By Dr. Abdul Ruff
Western finances have been in shambles. For too long, euro-zone politicians have been discussing an alternative for increasing the means available to the rescue fund without national governments being required to provide further money. The trick is to provide the European Stability Mechanism (ESM) with a banking license that would allow it, in practice, to borrow as much money as it needs from the European Central Bank. The ESM would simply buy up bonds from crisis countries and then provide these to the ECB as collateral for loans, just as normal banks do.
While governments and central banks want to preserve the euro, it looks certain that Greece and some more countires in EU may soon face bankruptcy. Most countries of Europe support the idea of a common European fiscal policy, and shared debt would be part of that. But a solution needs to be found that would ensure discipline in the individual states..
The Greek tragedy itself is merely a prelude to the real battle to save the euro. Experts see a risk that ailing countries will simply continue to borrow, unhindered, as soon as the bill is shared by the entire euro zone.
Euro bonds are meant to obscure the differences in creditworthiness among the individual euro-zone member states. Regardless whether the borrower is Italy, France or Germany, all euro-zone states would issue common bonds, Europe is eager to reduce the borrowing costs for crisis-plagued euro-zone countries.
As a result of debates, a permanent euro bailout fund is likely to be launched this year. The ESM will provide a common fund for the euro-zone countries for dealing with the debt crisis. The intention is also that the ESM would be capable of financing possible aid programs for troubled countries like Spain and Italy, though the ESM doesn’t have enough money in its coffers for that on a permanent basis.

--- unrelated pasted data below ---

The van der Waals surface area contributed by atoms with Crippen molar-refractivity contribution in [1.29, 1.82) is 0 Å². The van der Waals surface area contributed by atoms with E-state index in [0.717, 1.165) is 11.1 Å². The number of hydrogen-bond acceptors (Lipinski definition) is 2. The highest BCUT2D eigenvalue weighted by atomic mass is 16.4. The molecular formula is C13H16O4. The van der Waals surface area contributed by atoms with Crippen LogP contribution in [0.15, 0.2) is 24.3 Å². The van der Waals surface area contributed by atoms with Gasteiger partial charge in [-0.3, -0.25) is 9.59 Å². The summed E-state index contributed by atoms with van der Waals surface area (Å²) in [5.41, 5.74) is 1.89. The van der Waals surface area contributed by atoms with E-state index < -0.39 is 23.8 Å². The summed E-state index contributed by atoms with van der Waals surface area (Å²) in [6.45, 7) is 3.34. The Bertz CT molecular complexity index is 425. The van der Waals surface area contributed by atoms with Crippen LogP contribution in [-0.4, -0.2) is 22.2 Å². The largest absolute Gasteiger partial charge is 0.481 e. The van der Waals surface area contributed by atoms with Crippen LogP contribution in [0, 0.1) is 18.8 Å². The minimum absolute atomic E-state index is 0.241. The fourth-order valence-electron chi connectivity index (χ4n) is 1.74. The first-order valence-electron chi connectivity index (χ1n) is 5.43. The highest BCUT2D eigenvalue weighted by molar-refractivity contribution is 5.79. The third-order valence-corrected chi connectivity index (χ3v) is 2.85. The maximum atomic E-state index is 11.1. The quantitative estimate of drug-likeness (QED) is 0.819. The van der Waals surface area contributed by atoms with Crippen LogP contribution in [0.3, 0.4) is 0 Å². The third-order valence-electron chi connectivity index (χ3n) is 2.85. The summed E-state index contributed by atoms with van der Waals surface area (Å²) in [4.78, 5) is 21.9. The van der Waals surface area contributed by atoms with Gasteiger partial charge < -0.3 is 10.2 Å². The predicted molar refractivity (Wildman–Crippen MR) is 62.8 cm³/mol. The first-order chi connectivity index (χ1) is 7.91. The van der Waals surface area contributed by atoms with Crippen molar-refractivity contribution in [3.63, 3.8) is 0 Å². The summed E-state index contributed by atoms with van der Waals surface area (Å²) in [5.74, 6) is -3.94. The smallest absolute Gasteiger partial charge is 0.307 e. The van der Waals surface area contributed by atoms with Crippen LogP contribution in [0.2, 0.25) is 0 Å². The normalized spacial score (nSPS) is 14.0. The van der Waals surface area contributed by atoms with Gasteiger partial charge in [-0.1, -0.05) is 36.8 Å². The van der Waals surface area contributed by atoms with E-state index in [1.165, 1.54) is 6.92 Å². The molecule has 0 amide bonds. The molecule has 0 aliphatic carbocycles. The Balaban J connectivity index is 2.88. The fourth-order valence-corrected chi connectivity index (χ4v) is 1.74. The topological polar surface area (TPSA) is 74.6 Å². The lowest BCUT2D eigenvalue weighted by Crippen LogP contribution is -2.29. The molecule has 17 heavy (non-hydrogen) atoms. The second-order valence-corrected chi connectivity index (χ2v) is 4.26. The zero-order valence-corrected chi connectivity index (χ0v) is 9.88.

The ESM wants to achieve an impossible lending capacity of €500 billion until mid-2014, and even that sum would be too little for fighting euro fires in the larger euro-zone countries.
The last resort in the crisis is obviously the European Central Bank. The ECB is currently debating a proposal based on the idea that the ECB could intervene and purchase bonds was enough in recent days to drive yields on Spanish government securities back under the critical level of 7 percent. The central bank would set a cap on the upper limit for interest rates on the government bonds of heavily indebted euro-zone countries. Right now, for example, it could be set at 6 percent. If yields on bonds threatened to exceed this limit, the ECB would intervene and purchase securities on the market. Given its unlimited resources, it would essentially have inexhaustible funds for these purchases.
The central bank is reliant on the trust of financial market participants. But if it began indirectly helping countries to print money, it could damage that trust in the longer term. With yield caps, the ECB would become a tool of the euro-zone member states — a development that would be extremely controversial for an institution that is supposed to be independent.
But the problem is the question of political control as the ECB isn’t answerable to any parliament, and setting fiscal policy is among the most important tasks parliaments are responsible for. So, who will monitor and control which bonds the ECB purchases and at which level a yield cap is to be imposed? Some economists argue that as a political institution the ESM, for example, should decide which countries receive bond aid and the conditions which they must fulfill in order to obtain it even as the ECB tackles the market.